The U.S. economy isn’t back to normal, but Federal Reserve Chair Jerome Powell’s daily schedule is getting there.
In August, for the first time since the crisis, Powell’s calendar – published Friday – showed no scheduled appointments on weekends.
He had just five calls with Treasury Secretary Steven Mnuchin, fewer than in any month since March when the pandemic exploded in the United States. The two collaborated closely on the launch of more than a dozen emergency lending facilities, the last of which, aimed at medium-sized businesses, was launched in late July.
And Powell spoke with lawmakers eight times that month, up from five times in July, but still far fewer than in the hectic earlier months of the crisis, and fewer than the same month in 2019 and 2018.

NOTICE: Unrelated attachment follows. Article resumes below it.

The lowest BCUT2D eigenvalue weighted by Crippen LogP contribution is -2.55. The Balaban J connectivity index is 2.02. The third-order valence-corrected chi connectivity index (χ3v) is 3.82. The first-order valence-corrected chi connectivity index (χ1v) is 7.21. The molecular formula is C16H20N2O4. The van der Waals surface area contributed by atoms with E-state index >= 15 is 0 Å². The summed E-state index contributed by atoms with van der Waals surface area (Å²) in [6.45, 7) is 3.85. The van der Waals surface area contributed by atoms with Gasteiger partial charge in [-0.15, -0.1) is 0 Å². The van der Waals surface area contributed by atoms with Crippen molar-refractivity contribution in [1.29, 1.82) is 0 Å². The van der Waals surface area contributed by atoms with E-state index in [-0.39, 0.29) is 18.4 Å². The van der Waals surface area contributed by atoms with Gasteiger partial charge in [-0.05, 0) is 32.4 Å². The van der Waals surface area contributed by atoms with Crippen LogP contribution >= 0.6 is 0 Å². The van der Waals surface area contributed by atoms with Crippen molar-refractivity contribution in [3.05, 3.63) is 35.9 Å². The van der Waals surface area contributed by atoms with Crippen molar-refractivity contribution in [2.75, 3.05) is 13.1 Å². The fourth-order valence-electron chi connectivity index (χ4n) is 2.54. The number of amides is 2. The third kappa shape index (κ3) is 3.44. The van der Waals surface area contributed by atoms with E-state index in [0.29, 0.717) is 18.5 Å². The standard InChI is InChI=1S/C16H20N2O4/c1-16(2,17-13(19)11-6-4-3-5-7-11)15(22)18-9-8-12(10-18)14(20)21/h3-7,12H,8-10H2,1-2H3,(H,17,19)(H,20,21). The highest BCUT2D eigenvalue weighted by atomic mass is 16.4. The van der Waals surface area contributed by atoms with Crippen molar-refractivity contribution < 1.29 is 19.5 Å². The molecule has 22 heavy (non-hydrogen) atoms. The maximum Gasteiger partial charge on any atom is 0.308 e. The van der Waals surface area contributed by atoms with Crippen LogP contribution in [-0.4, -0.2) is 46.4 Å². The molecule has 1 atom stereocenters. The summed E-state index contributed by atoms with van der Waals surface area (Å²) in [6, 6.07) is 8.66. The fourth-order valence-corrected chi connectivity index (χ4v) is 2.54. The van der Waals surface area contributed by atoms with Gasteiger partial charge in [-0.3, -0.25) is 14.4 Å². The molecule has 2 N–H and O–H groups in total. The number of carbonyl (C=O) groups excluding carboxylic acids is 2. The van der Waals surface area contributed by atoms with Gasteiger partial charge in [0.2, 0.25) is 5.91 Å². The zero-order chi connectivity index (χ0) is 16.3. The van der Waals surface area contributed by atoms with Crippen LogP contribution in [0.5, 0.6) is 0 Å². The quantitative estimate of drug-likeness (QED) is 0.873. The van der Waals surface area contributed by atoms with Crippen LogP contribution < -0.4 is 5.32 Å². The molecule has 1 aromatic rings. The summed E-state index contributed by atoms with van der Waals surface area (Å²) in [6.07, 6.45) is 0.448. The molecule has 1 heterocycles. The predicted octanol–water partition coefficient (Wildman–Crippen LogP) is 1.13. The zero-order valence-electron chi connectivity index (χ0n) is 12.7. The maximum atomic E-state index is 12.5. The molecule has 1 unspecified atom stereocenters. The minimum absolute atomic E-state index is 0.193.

Powell has made outreach to senators and members of Congress a key aspect of his tenure, perhaps one reason that lawmakers have publicly expressed far less concern with the Fed’s aggressive policy action during this crisis than in the last one.
In late August the Fed announced a major change to its strategy, promising not to react to falling unemployment by raising interest rates unless inflation was clearly on the rise.
One aspect of Powell’s calendar remains far different from pre-crisis days – nearly all interactions are conducted by phone or computer, and he does not travel.